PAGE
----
Bethany Dunbar: VermontFeature

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3 responses to “Bethany Dunbar: VermontFeature

  1. Thanks Bethany! I have had a few different people ask me about small-scale dairy economics and policy lately, interestingly enough, and never really feel qualified to answer. Now I can share!

  2. Great articles Bethany.

    I was born in Newport Vermont and married Dale Nadeau on June 24th 1967.To this marriage, were born five wondeful children and all five had interest in the dairy life. It was the best upbringing any children could have. We worked together many long days and ate together each night as a family. I know to this day that each one would tell you the great times we had (and not so.)

    As for farming for thirty eight years and seeing the times that were really hard that I would do it in a heart beat again if I was ablecan see your accomplisments each day and many nothing gets done or finished.

    People that dairy farm most always do it for the love of the land and animals, it takes a very special team to do this.

    Aa I said even with the milk prices I know we wouln’t hesitate to do it all over agin!

    Please help the young farmers in keeping up the tradition for years to come!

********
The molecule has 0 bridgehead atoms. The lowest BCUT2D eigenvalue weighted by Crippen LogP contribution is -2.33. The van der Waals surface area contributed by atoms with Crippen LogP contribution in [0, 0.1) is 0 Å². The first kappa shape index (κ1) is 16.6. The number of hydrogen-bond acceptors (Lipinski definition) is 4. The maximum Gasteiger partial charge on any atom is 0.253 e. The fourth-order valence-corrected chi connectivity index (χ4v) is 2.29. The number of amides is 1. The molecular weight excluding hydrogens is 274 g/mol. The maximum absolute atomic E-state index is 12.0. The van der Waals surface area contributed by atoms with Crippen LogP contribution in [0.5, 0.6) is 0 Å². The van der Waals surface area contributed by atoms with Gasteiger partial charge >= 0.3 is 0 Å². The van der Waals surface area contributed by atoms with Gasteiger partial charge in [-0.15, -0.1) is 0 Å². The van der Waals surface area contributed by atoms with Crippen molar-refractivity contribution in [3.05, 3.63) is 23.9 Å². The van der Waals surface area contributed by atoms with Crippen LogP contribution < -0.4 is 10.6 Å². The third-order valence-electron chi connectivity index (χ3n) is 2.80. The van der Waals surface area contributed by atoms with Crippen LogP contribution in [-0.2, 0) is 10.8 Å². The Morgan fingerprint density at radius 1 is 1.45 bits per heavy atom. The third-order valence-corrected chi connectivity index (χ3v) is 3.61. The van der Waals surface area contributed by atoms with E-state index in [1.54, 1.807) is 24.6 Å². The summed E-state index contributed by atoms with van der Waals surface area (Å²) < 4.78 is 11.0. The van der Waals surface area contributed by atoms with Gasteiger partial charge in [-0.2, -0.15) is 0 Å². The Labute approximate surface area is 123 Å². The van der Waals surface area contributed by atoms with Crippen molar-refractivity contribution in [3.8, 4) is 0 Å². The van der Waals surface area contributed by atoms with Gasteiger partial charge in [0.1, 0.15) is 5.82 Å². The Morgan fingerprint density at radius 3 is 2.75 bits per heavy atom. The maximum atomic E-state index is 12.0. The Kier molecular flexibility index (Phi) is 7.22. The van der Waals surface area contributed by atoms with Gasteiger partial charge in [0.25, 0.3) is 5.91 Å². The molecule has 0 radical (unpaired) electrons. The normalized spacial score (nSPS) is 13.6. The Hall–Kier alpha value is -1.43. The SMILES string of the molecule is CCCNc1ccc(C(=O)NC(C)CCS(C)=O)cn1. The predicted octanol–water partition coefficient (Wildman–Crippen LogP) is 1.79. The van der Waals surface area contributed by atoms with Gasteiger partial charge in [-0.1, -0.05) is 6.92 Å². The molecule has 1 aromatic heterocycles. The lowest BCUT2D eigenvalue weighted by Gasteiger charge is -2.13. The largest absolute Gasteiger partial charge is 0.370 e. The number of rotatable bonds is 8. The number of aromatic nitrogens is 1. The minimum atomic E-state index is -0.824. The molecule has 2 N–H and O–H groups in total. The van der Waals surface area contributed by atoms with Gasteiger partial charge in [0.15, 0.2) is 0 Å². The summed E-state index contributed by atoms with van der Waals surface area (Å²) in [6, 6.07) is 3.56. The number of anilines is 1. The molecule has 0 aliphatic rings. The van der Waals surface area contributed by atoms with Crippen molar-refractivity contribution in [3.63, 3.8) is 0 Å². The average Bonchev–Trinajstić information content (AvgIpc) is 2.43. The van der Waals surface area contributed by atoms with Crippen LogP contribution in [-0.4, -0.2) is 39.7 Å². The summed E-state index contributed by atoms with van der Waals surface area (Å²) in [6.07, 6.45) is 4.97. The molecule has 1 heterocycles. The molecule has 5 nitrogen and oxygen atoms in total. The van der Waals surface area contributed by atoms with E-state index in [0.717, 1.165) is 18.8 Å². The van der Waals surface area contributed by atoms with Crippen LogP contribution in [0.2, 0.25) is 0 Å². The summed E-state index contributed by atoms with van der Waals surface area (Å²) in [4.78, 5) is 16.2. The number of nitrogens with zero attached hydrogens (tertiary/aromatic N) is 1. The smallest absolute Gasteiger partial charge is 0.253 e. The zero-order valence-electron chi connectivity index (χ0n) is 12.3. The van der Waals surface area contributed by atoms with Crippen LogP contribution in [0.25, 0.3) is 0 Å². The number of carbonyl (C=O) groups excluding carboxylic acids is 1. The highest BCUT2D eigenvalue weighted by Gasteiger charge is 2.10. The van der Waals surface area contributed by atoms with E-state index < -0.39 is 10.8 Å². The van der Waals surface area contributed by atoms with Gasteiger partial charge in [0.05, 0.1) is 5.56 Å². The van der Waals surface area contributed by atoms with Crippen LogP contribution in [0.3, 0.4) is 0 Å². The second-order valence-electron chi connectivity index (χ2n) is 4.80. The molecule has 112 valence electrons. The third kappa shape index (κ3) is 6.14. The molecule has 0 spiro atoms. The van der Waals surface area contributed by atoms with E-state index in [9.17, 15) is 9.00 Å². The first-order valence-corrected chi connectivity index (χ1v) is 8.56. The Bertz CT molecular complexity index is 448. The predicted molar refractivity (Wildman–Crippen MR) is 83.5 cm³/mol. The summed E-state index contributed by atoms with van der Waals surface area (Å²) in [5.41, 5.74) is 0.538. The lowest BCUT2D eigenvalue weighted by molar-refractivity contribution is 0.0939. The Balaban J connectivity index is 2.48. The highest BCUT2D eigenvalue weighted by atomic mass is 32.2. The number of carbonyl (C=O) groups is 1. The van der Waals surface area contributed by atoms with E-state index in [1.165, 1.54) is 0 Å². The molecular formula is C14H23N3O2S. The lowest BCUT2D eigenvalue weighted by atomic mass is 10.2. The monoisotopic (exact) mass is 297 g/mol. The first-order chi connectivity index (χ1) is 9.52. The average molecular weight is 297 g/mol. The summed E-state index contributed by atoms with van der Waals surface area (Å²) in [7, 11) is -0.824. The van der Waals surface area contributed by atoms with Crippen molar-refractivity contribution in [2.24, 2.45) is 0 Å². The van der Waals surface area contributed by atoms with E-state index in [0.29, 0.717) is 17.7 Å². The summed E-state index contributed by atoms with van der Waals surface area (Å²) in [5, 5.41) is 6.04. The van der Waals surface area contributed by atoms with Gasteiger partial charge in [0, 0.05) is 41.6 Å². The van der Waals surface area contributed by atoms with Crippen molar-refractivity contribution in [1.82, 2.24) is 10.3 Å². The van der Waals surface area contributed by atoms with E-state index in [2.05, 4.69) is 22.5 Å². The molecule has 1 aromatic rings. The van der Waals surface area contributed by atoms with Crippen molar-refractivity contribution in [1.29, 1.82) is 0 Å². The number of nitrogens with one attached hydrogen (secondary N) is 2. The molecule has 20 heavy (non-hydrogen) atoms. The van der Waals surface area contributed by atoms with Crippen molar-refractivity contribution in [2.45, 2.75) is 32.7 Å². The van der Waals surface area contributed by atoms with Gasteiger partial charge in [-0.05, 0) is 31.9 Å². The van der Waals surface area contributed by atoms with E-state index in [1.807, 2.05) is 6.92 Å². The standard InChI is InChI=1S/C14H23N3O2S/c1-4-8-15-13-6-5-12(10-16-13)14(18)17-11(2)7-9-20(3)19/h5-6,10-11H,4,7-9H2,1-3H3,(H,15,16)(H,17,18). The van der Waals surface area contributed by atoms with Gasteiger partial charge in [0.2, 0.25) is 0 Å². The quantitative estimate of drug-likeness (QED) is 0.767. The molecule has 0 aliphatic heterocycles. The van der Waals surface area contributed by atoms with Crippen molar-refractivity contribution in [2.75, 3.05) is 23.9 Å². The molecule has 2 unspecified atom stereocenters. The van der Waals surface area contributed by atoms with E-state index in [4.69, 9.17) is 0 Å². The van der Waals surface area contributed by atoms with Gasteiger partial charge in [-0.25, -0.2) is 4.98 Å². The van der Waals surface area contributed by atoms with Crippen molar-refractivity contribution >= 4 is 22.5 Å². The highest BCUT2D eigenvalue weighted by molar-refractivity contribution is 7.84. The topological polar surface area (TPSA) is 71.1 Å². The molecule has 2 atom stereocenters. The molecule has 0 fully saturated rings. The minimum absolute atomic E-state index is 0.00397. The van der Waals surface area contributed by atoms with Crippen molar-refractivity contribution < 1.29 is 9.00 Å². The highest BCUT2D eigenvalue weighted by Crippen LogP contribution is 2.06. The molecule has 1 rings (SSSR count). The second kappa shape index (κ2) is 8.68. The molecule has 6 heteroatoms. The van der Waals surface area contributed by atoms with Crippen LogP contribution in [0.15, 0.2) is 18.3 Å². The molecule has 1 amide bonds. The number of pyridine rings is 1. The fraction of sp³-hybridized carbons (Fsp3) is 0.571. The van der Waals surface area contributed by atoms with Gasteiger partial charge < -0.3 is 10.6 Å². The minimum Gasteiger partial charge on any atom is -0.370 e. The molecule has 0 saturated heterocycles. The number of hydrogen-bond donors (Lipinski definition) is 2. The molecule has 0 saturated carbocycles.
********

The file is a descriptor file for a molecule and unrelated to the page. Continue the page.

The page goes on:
3. In June of 1984 I was the Casework Supervisor at the Newport office of the State of Vermont’s Division of Social Services. It was at that time that the State of Vermont conducted a raid on a religious community in Island Pond, taking 112 children, their parents, and several people who were guests of the community into custody in order to have the children checked for signs of abuse by a group of professionals assembled for that purpose. The late District Court Judge Frank Mahady denied all motions made by the state arguing that the state had produced no evidence of abuse and had violated Article 4 of the Vermont Constitution and Article 14 of the Federal Constitution by treating the children as potential pieces of evidence and demanding that the parents make certain statements to the police in return for regaining custody of the children who were found to be not abused. Judge Mahady noted that the state exceeded even the powers granted to it in its search warrant which he described as the most sweeping legal warrant issued since the Magna Charta, based not on any evidence, let alone evidence amounting to probable cause, but on a generalized assumption that some children may have been abused. He called the state’s action an attempt at investigative detention and a “grossly unlawful scheme”. [State of Vermont, Orleans County, ss. In Re: Certain Children, June 26, 1984] It is only the rule of law that deters zealots from abusing the powers of the state. This case was a chilling example of the power of the State of Vermont to illegally invade and search the homes of private citizens and illegally detain them without probable cause that any crime had been committed. When the State of Vermont and its police agencies are the lawbreakers, the rule of law is forfeit and brute power alone rushes into the void. It is unfortunate, but true. It happened before, and it can happen again. Freedom is fragile. Its defense must be vigilant and relentless.

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